The Dealer Confidence Index fell drastically in the final quarter of 2016. The Index now stands at -2, down from 17.7 at the end of October 2016. The Present Situation Index fell from -1.3 to -15.3, and the Expectations Index also fell from +36.7 to +11.3.
Present Situation Index
The Present Situation Index fell this quarter from -1.3 to -15.3, a 14-point drop since the end of October. While January is a notoriously slow month for car dealers, this could be a harbinger of the plateau industry experts have been predicting since mid-2016 and suggests that another record year for the industry is unlikely.
In fact, as reported by MarketWatch, “GM, the No. 1 U.S. auto maker, sold 195,909 vehicles in the month, compared with 203,745 a year ago, for a sales decline of 3.8%. Retail sales declined 4.9%.” And Edmunds.com confirmed that the new car market fell short of volume forecasts, selling only 1,138,233 units as opposed to the forecasted 1,153,459, a shortfall of .98%.
But is this drop off in sales merely due to seasonality or is there something bigger at play?
One respondent commented that they believe it’s “mostly the time of year.” And another response agreed that “winter months affect the business severely.” This is one of the reason’s why it’s so important to have a foolproof marketing plan in place that works through these difficult months and produces a steady stream of customers regardless of the time of year.
However, not all respondents agreed. One dealer noted that “the banks are more stiff and the [lending] rates higher” than they have been in the past. This theory is confirmed by the January 2017 Senior Loan Officer Opinion Survey On Bank Lending Practices (SLOOS).
The January SLOOS Report released by the Federal Reserve Bank noted that “banks responded that they expect to tighten standards on auto loans and to see asset quality of both auto and credit card loans deteriorate somewhat over 2017.” Moreover, some banks reported seeing a decrease in the demand for auto loans and a small number of banks expect to require higher down payments for auto loans in the coming months.
Despite a slow January, the Expectations Index remains positive at +11.3; however, that is a relatively sharp drop from last October’s +36.7, falling more than 25 points in three months.
Respondents revealed a variety of sources for their optimism, including but not limited to inventory, politics and seasonality.
Many responses touched on the impact additional inventory could potentially have on sales. One respondent noted that with “more used cars available” sales could increase. While another looked forward to the availability of “large off lease units.”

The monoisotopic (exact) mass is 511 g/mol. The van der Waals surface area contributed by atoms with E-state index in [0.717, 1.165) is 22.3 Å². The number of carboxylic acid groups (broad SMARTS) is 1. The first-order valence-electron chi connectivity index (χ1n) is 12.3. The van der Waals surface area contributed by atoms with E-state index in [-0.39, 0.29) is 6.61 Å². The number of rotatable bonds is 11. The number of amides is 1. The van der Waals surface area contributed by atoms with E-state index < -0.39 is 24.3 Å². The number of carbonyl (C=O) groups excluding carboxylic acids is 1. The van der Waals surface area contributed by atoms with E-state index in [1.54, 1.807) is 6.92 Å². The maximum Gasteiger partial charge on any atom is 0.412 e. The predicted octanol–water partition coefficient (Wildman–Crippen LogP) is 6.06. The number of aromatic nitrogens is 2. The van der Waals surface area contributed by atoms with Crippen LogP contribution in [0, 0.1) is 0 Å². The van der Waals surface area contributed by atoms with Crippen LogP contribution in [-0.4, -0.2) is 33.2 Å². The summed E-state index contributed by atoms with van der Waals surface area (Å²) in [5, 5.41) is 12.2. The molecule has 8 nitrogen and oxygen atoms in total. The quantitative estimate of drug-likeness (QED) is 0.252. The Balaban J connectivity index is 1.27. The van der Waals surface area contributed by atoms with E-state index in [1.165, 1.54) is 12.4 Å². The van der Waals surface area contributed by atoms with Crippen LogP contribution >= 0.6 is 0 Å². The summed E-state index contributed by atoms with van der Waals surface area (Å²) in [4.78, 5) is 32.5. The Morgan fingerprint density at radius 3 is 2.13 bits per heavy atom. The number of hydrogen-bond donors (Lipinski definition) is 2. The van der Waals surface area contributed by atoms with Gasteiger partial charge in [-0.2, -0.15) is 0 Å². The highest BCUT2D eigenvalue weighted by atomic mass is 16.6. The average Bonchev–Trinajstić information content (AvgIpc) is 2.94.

However, not all respondents were looking to outside sources to alleviate inventory problems. One dealer noted that “inventory drives traffic and we are going to increase our inventory an extra 45 units per month.” Regardless of how you plan on getting additional inventory, it seems clear that increasing the amount of saleable vehicles on your lot will lead to better sales numbers.
13% of respondents credited their positive outlook for the future to the current political climate. One dealer noted that “political stress [is] easing up now that the elections are over.” Another respondent said that “the election has given people confidence to possibly spend money again”—a view that was reinforced by a third respondents view that “the election is in the rearview mirror and we will have a new, better President for our economy.”
But not all respondents agreed. One person noted that the “uncertain political agenda” could have an impact on the future of the industry.
Another 13% of respondents credited their positive outlook to the time of year. “Spring market, new products, [and] improving economy” commented one dealer. While others were excited that tax season is almost here. Ultimately, the consensus was that “selling season coming. [With] warmer weather and more daylight hours.”
What will be next for the automotive industry? Will we see an increase in sales as temperatures rise and refunds roll in? What can you do to safeguard yourself against volatility in the market do to external factors?